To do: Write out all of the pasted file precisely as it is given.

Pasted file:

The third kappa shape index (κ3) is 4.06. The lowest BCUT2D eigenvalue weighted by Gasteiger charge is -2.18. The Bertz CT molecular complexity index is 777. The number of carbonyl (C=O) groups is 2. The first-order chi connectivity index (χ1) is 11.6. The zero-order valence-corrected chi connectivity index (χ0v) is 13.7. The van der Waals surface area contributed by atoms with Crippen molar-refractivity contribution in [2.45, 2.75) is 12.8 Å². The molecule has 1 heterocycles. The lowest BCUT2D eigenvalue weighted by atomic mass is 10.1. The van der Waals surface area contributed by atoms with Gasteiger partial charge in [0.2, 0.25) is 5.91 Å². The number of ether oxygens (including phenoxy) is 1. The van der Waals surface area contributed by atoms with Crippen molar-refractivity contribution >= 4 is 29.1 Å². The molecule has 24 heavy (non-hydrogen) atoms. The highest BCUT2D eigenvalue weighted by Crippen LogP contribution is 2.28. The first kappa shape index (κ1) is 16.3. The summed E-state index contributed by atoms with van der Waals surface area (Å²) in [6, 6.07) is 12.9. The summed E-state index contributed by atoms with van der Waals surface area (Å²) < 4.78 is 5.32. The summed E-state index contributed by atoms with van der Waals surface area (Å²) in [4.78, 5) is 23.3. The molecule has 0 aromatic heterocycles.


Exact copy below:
The third kappa shape index (κ3) is 4.06. The lowest BCUT2D eigenvalue weighted by Gasteiger charge is -2.18. The Bertz CT molecular complexity index is 777. The number of carbonyl (C=O) groups is 2. The first-order chi connectivity index (χ1) is 11.6. The zero-order valence-corrected chi connectivity index (χ0v) is 13.7. The van der Waals surface area contributed by atoms with Crippen molar-refractivity contribution in [2.45, 2.75) is 12.8 Å². The molecule has 1 heterocycles. The lowest BCUT2D eigenvalue weighted by atomic mass is 10.1. The van der Waals surface area contributed by atoms with Gasteiger partial charge in [0.2, 0.25) is 5.91 Å². The number of ether oxygens (including phenoxy) is 1. The van der Waals surface area contributed by atoms with Crippen molar-refractivity contribution >= 4 is 29.1 Å². The molecule has 24 heavy (non-hydrogen) atoms. The highest BCUT2D eigenvalue weighted by Crippen LogP contribution is 2.28. The first kappa shape index (κ1) is 16.3. The summed E-state index contributed by atoms with van der Waals surface area (Å²) in [6, 6.07) is 12.9. The summed E-state index contributed by atoms with van der Waals surface area (Å²) < 4.78 is 5.32. The summed E-state index contributed by atoms with van der Waals surface area (Å²) in [4.78, 5) is 23.3. The molecule has 0 aromatic heterocycles.